Brooklyn Secrets

Triss Stein
Poisoned Pen Press (2015)
ISBN 9781464204128
Reviewed by Carol Hoyer for Readers View (5/16)

In “Brooklyn Secrets” by Triss Stein, Erica Donato is working on her dissertation about Brownsville in the 1930’s. Brownsville, is a town historically known for organized crime that has remained virtually unchanged. So, when Erica decides she needs to make a trip there she quickly finds that a white woman investigating crime is not welcome.

While taking pictures of the town, Erica comes across the local library where she meets a young woman named Savanna, who befriends her and helps her find some vital missing information. When Erica returns to the library to meet with Savanna again, she is accosted by some gangbanging males, who accuse her of snooping around where she doesn’t belong, and getting close to the “bitch” Savanna. A few days later Savanna is found beaten to near death and left to die.

While this is happening, Erica meets Lillian and Ruby, two childhood friends that are willing to share information with Erica about Brownsville in the ‘30s, but there are certain secrets and information they are not willing to share. Both women are funny and spend a majority of their time calling each other names, but in a loving way.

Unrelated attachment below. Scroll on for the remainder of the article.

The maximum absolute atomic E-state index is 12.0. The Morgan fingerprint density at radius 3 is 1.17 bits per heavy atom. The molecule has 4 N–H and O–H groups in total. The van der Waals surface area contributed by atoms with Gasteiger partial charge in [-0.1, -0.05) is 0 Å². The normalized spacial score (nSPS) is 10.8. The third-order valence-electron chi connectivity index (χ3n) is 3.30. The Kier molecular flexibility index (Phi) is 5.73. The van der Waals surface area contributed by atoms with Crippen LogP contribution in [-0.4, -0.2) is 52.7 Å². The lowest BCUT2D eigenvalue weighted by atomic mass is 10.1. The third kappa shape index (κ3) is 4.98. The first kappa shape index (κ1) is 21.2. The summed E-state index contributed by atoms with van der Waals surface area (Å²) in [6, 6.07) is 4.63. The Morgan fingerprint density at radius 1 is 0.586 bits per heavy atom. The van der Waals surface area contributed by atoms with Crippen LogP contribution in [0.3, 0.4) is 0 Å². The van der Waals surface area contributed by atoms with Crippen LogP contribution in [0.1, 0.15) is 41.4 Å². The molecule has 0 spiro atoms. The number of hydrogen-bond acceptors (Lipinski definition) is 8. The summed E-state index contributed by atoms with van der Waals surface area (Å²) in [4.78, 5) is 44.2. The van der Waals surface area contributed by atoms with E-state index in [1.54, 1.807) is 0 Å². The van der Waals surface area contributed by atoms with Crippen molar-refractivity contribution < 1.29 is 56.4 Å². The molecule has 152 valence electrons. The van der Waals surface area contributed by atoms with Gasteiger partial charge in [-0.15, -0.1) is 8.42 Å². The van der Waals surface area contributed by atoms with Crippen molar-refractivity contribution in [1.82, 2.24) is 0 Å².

Erica also finds that her father knows a lot about some of the individuals involved in organized crime, but is not willing to share much information with her. She also finds that Savanna’s mother is someone she knows from her past, and she has great difficulty dealing with her abrasive behavior.

“Brooklyn Secrets” by Triss Stein was a bit hard to read, as there were so many sub-plots and characters, that after a while it got confusing. This reviewer’s interest waned about halfway through the book, but I did finish reading it. The book was well written, don’t get me wrong, however and it may have helped if I was better acquainted with the author’s writing style and/or read the first two books in the series. The story really seemed focused elsewhere, rather than the intended plot as it read more like a history of Brooklyn.

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